Originally, the cationic and anionic resins were in separate tanks, and the process could not go to full completion, since some impurities were left behind from each process. The maximum resistivity that could be achieved was in the range of 2-4 megohm-cm. This was known as a "two bed" DI system, and some companies still use two bed DI modules in an attempt to convince you that they have higher capacity than mixed bed DI modules, but don't be fooled by this. While they can process more water, they can only process it to a 2-4 megohm-cm endpoint, and it still takes just as much ion exchange capacity to get it up to 18 megohm-cm! By mixing the cationic and anionic resins together in a single tank, the net result is an essentially infinite sequence of ion exchanges that do go to completion, resulting in 18 megohm-cm water.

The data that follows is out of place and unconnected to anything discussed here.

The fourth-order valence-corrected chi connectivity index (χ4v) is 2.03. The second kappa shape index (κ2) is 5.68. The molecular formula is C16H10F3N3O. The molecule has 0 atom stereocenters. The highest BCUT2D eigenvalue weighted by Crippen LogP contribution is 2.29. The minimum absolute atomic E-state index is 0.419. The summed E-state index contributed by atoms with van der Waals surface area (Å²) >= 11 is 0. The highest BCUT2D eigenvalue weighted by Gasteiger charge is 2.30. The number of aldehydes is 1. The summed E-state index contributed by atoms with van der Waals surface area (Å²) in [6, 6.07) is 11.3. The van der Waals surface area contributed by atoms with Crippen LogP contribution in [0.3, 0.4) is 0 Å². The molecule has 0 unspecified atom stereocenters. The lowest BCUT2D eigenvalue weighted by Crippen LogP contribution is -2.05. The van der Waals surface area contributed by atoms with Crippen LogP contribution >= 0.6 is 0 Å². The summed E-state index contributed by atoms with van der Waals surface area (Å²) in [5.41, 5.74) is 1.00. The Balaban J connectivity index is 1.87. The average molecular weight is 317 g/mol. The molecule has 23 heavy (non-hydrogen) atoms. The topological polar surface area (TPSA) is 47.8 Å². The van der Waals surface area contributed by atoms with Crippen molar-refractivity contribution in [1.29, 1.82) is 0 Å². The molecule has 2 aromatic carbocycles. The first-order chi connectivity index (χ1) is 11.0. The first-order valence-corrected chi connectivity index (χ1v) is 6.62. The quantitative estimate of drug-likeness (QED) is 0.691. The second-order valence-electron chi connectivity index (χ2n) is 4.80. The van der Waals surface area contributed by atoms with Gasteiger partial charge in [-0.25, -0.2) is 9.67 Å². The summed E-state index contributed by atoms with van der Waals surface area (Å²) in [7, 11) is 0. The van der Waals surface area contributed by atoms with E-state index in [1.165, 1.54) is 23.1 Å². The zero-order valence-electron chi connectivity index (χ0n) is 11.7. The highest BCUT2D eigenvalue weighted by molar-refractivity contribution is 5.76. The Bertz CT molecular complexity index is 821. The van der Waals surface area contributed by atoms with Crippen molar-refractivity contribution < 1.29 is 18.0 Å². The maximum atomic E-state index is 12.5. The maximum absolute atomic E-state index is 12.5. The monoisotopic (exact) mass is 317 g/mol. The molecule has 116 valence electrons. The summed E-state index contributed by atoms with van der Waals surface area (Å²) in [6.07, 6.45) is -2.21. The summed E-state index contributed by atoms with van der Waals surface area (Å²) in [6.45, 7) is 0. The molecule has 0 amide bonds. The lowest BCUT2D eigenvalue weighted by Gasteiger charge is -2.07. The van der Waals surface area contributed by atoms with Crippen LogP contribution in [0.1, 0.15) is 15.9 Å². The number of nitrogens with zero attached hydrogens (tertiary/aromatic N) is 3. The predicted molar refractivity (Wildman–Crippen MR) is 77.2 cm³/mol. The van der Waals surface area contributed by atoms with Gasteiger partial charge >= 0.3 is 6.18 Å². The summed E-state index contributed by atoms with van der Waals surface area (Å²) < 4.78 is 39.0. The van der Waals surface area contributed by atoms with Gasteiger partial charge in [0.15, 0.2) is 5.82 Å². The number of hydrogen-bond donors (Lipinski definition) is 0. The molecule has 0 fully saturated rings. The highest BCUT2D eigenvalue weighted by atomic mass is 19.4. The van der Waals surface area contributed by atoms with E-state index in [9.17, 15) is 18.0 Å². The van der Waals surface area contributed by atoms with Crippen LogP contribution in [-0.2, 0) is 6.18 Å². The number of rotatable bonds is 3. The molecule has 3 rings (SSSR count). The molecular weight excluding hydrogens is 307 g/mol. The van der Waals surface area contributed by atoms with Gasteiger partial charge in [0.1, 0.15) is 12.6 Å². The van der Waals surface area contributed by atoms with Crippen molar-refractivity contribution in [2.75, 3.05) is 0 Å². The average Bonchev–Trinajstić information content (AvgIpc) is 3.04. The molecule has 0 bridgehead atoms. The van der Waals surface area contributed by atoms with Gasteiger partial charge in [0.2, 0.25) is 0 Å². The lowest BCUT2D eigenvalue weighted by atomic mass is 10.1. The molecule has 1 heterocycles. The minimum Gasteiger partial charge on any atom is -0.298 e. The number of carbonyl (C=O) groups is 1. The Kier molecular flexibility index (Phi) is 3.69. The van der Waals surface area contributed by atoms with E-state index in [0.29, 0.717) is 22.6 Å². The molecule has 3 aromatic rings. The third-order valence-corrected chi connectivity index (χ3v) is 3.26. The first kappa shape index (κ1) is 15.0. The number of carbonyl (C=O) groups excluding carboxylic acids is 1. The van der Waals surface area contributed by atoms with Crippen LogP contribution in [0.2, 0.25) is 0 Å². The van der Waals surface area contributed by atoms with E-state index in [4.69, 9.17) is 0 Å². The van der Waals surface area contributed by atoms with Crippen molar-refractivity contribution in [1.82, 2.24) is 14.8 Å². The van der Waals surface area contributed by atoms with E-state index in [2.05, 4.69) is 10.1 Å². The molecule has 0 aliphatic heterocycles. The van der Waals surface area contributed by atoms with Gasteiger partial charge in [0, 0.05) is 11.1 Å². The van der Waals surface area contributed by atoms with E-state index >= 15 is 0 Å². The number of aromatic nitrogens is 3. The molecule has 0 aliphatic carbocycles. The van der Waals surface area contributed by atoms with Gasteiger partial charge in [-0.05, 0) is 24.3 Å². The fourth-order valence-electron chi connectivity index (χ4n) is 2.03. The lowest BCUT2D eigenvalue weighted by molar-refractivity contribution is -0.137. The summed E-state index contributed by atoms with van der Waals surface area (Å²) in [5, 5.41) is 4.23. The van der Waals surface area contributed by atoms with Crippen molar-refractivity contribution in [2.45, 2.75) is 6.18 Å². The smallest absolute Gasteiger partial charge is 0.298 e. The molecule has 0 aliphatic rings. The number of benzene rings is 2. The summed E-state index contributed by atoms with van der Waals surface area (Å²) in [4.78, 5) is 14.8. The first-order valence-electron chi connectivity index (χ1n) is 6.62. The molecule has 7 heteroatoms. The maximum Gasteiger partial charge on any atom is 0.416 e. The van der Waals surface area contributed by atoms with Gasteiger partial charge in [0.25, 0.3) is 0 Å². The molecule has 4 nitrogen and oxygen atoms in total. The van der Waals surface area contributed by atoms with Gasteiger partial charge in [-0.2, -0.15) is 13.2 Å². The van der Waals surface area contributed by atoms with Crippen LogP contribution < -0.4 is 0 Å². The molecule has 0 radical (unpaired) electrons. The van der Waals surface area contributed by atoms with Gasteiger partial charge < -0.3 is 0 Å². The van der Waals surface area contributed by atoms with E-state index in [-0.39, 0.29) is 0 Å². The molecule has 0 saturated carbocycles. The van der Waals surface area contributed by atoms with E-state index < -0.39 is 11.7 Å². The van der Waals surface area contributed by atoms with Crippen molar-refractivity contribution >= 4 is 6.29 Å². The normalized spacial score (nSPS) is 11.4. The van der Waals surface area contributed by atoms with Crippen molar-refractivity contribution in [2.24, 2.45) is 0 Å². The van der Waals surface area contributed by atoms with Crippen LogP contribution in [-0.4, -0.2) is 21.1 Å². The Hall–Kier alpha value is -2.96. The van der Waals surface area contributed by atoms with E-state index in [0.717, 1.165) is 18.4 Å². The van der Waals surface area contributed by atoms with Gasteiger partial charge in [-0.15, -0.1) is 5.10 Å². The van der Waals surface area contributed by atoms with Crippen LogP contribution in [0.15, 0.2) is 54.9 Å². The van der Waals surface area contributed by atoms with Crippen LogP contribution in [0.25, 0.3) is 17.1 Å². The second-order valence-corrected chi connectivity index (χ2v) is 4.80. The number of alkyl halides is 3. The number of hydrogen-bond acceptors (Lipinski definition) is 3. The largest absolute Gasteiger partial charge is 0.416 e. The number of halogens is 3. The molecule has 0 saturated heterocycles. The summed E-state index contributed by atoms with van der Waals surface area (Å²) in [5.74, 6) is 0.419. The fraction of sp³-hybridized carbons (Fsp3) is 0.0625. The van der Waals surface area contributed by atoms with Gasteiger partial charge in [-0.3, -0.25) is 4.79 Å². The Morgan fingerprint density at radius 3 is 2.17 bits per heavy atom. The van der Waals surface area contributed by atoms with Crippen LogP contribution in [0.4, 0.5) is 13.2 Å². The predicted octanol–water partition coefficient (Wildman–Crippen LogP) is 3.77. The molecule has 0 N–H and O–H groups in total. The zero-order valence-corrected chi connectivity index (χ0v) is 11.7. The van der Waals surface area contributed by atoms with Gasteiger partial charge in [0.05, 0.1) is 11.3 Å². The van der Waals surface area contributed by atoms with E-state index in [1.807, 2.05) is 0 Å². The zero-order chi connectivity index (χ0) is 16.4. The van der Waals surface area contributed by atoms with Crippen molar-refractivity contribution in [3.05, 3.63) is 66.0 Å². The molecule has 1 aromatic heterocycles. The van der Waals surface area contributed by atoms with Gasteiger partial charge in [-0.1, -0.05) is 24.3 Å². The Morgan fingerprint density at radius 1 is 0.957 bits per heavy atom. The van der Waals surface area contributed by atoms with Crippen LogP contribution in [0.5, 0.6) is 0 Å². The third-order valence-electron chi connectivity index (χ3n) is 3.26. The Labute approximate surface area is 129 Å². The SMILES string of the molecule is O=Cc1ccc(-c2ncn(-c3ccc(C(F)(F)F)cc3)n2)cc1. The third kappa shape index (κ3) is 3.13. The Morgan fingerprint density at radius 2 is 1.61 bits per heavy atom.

Ion exchange resins come in a wide variety of types, and most of them are unsuitable for producing 18 megohmcm type I "ultra-pure" reagent grade water for laboratory applications. Those that do, have been specially processed and rinsed, and are usually classified as "Semiconductor Grade", since the semiconductor industry stands to lose the most if their final rinse water contains any impurities. The ion exchange or "DI" portion of the laboratory water purification system does (essentially) all of the work in removing ionic contaminants from the feed water except, of course, for the contaminants removed by the RO system, if any.